17 Shared Ancestral and Shared Derived Characters In comparison with its ancestor, an organism has both shared and different characteristics A shared ancestral character is a character that originated in an ancestor of the taxon A shared derived character is an evolutionary novelty unique to a particular clade A character can be both ancestral and derived, depending on the context, it is useful to know in which clade a shared derived character first appeared

18 Fig. 26-11 TAXA Lancelet (outgroup) Lamprey Salamander Leopard Turtle Tuna Vertebral column (backbone) Hinged jaws Four walking legs Amniotic (shelled) egg CHARACTERS Hair (a) Character table Hair Hinged jaws Vertebral column Four walking legs Amniotic egg (b) Phylogenetic tree Salamander Leopard Turtle Lamprey Tuna Lancelet (outgroup) 0 00 0 0 0 00 0 0 00 000 1 11 1 1 1 1 11 1 1 11 11 An outgroup is a species or group of species that is closely related to the ingroup, the various species being studied Systematists compare each ingroup species with the outgroup to differentiate between shared derived and shared ancestral characteristics Homologies shared by the outgroup and ingroup are ancestral characters that predate the divergence of both groups from a common ancestor

19 Phylogenetic Trees with Proportional Branch Lengths In some trees, the length of a branch can reflect the number of genetic changes that have taken place in a particular DNA sequence in that lineage In other trees, branch length can represent chronological time, and branching points can be determined from the fossil record

20 Maximum Parsimony and Maximum Likelihood Systematists can never be sure of finding the best tree in a large data set Maximum parsimony assumes that the tree that requires the fewest evolutionary events (appearances of shared derived characters) is the most likely The principle of maximum likelihood states that, given certain rules about how DNA changes over time, a tree can be found that reflects the most likely sequence of evolutionary events

21 Fig. 26-14 Human 15% Tree 1: More likelyTree 2: Less likely (b) Comparison of possible trees 15% 5% 10% 25% 20% 40% 30%0 0 0 (a) Percentage differences between sequences Human Mushroom Tulip

22 Phylogenetic Trees as Hypotheses The best hypotheses for phylogenetic trees fit the most data: morphological, molecular, and fossil Phylogenetic bracketing allows us to predict features of an ancestor from features of its descendants – This has been applied to infer features of dinosaurs from their descendents: birds and crocodiles

23 Fig. 26-16 Common ancestor of crocodilians, dinosaurs, and birds Birds Lizards and snakes Crocodilians Ornithischian dinosaurs Saurischian dinosaurs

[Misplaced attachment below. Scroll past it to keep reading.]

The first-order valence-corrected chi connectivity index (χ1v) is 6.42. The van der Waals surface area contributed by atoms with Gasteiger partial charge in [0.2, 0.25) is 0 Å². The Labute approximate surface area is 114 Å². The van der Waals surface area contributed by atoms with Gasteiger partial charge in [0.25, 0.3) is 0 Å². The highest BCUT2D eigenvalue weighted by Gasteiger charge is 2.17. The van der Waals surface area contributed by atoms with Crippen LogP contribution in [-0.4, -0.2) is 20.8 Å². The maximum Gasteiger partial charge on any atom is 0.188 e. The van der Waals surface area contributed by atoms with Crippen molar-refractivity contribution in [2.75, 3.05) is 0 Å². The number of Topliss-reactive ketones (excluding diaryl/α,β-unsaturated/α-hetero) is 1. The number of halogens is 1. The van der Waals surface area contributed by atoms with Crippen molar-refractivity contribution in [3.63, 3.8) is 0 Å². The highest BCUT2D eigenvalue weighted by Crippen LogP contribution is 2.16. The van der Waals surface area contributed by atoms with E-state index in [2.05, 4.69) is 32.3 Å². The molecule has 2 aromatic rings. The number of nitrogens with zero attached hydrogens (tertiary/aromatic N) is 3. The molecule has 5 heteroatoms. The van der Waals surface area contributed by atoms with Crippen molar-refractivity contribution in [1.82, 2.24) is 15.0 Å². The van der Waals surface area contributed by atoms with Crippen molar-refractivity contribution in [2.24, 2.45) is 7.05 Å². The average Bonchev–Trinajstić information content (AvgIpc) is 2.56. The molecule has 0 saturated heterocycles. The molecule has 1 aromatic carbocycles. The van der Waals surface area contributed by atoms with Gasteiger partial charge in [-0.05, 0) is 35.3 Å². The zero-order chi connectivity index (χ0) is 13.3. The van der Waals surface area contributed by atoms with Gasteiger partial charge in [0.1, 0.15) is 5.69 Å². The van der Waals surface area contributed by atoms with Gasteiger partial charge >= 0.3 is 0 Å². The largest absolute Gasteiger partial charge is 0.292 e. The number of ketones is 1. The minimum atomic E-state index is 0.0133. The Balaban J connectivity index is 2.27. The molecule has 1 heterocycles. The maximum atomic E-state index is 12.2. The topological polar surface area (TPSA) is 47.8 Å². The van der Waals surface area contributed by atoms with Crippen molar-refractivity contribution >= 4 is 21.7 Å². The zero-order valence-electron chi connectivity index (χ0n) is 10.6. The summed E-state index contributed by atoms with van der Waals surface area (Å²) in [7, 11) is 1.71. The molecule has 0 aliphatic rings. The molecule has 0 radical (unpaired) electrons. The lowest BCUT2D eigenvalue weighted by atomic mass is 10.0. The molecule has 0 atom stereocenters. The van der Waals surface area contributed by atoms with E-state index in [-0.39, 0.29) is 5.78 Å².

24 An organism ’ s evolutionary history is documented in its genome Comparing nucleic acids or other molecules to infer relatedness is a valuable tool for tracing organisms’ evolutionary history DNA that codes for rRNA changes relatively slowly and is useful for investigating branching points hundreds of millions of years ago mtDNA evolves rapidly and can be used to explore recent evolutionary events

25 Gene Duplications and Gene Families Gene duplication increases the number of genes in the genome, providing more opportunities for evolutionary changes Like homologous genes, duplicated genes can be traced to a common ancestor Orthologous genes are found in a single copy in the genome and are homologous between species – They can diverge only after speciation occurs Paralogous genes result from gene duplication, so are found in more than one copy in the genome – They can diverge within the clade that carries them and often evolve new functions

26 Genome Evolution Orthologous genes are widespread and extend across many widely varied species Gene number and the complexity of an organism are not strongly linked Genes in complex organisms appear to be very versatile and each gene can perform many functions

27 From Two Kingdoms to Three Domains More recently, the three-domain system has been adopted: Bacteria, Archaea, and Eukarya The three-domain system is supported by data from many sequenced genomes

28 Fig. 26-21 Fungi EUKARYA Trypanosomes Green algae Land plants Red algae Forams Ciliates Dinoflagellates Diatoms Animals Amoebas Cellular slime molds Leishmania Euglena Green nonsulfur bacteria Thermophiles Halophiles Methanobacterium Sulfolobus ARCHAEA COMMON ANCESTOR OF ALL LIFE BACTERIA (Plastids, including chloroplasts) Green sulfur bacteria (Mitochondrion) Cyanobacteria Chlamydia Spirochetes

29 Fig. 26-23 Archaea Bacteria Eukarya The End